Is the Vise Dead?
Even though it has been around forever, does the vise have limitations for shops in a competitive marketplace? Do you need to reinvent the wheel to reduce some of its limitations? To evaluate the vise’s viability in today’s manufacturing operations, we need to uncover the most efficient way to apply it.
The vise is the most ubiquitous piece of workholding equipment. I see them in facilities serving just about every industry, from aerospace to medical. They are versatile, rigid and reliable, don’t consume excessive volume and have been around forever. All that being said, the “it’s how we’ve always done it” argument doesn’t hold water for shops in a competitive marketplace – or for operators, machinists and the like in hope of advancing their capabilities for that matter. In order to evaluate the vise’s viability in today’s manufacturing operations, we need to uncover the most efficient way to apply it. Let’s break down how the vise is used today.
When it comes to workpiece size, you can just about rule out large parts because of the limited throat opening, generally six to 10 in, based on the manufacturer. But the combination of rigidity and flexibility with quick and relatively easy locking and unlocking (once it’s already set up) still make the vise a good choice for what most would consider small to medium workpieces of the appropriate shape and form factor. The vise is effective for prismatic workpieces because you can grab them from two sides with no preparation of the part or raw material. Round workpieces, on the other hand, are better served by a lathe or a chuck jaw. Additionally, once any machining is done to a part, holding on to cut faces can be limiting if the part is thin or easily deformed; you don’t want to clamp onto it from the outside. You want to hold the part with some level of control, usually with a dedicated fixture. Vises are particularly useful for initial operations, however, they more cumbersome and risky on late-stage machining.
In terms of production volume, vises don’t work very well when batches are large. Instead, dedicated fixtures and machines tend to be more efficient because setups don’t change. That brings us to changeover. We’ve established that changeover barriers make vises unsuitable for high production work, but the vise also has proven inefficient when working with small parts. The smaller the workpiece, the faster its individual cycle and the more particular its workholding location becomes. For example, if it takes two to five minutes to run a small workpiece and 30 seconds to change, that’s a huge – and costly – percentage of that part’s cycle time. At this point, the fixtures are usually designed to handle multiple parts to spread the changeover time. With large parts out of the question, medium parts, with cycle times of 20 to 30 minutes or more, appear to be the sweet spot for vises.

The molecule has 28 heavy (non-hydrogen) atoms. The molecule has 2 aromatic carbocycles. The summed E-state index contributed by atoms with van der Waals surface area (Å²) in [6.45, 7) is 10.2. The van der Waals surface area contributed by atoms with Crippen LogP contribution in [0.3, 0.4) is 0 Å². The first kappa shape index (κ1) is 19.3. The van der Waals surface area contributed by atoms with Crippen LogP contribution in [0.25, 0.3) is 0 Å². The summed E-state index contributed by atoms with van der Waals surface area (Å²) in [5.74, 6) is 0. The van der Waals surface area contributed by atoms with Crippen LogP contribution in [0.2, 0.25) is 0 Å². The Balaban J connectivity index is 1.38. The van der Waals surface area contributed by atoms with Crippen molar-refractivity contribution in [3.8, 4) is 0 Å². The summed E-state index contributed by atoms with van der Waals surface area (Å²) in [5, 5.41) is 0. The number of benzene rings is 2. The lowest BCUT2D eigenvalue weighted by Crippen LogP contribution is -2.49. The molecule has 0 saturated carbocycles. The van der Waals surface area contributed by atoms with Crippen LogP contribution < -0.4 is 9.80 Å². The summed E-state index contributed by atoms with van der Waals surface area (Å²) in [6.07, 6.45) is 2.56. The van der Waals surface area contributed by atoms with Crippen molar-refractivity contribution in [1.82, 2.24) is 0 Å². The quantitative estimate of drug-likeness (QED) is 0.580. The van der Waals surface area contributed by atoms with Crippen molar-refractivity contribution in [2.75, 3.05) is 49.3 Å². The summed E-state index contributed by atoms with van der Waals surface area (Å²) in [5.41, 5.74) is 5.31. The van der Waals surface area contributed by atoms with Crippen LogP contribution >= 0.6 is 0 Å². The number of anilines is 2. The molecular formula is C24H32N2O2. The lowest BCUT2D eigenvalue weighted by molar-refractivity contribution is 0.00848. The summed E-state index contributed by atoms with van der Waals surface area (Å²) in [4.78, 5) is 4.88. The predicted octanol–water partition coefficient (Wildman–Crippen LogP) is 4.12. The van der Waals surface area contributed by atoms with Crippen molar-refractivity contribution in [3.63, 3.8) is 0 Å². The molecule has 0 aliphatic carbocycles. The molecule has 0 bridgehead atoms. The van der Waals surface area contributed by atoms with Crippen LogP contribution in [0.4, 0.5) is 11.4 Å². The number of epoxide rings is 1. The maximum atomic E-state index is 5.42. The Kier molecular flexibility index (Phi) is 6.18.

Now on to initial setup, one of the areas where a vise can eat up a lot of time. Taking a raw workpiece, setting the zero point and end stop, then running the program is all fine and good. It’s when a new batch of parts comes into play that the vise’s limitations emerge. Every time you change to a different series of parts, the zero point change often requires significant time to reestablish. What’s more, switching from vise work to fixture work can be a bear. From cleaning the table to getting the new workholding square and true, eventually you reach a point of diminishing returns – that’s real money – where the operator can’t change the product fast enough. So, without further ado, it’s time to answer the question of the day: is the vise dead?
No, the vise isn’t dead. It’s a tried and true piece of workholding that’s still useful for most general machining applications. However, considering some of the limitations discussed in the areas of part size and shape, setup, productivity levels and changeover, I have an idea for how to give your vise a more fulfilling life.
In scenarios where you’re not 100 percent dedicated to a certain type of production, you need to have the flexibility to adapt between prismatic raw workpieces and fixtured workpieces. That’s where a zero-point workholding system shines. If you go into any of our end users that have adopted our UNILOCK system, you’ll see vises either on an adapter plate or with clamping knobs attached to the bottom of them. While we do sell vises preloaded with UNILOCK knobs, many vises can be adapted fairly easily. This approach solves nearly all the setup, changeover and production challenges I addressed earlier. Each vise manufacturer is different. Those that have flat and uniform bottoms make it easy to add knobs. Others may already have locating features (not all patterns match ours) on the bottom that make it even easier to add knobs. If a vise is cast, they are not always flat and uniform on the bottom, making it impossible to install knobs.
There’s also a creative alternative that meets somewhere in the middle of converting fully to zero-point and sticking with legacy vises: I often see setups with a standard vise on one end of the machining table and a UNILOCK chuck on the other. While these setups don’t realize the full benefits of zero-point workholding, it is a nice compromise. Does the vise have its limitations? Yes. Is it dead? No. Do you need to reinvent the wheel to reduce some of its limitations? No. Simply combining what the vise is best at with what zero-point is best at can result in serious time and cost savings.
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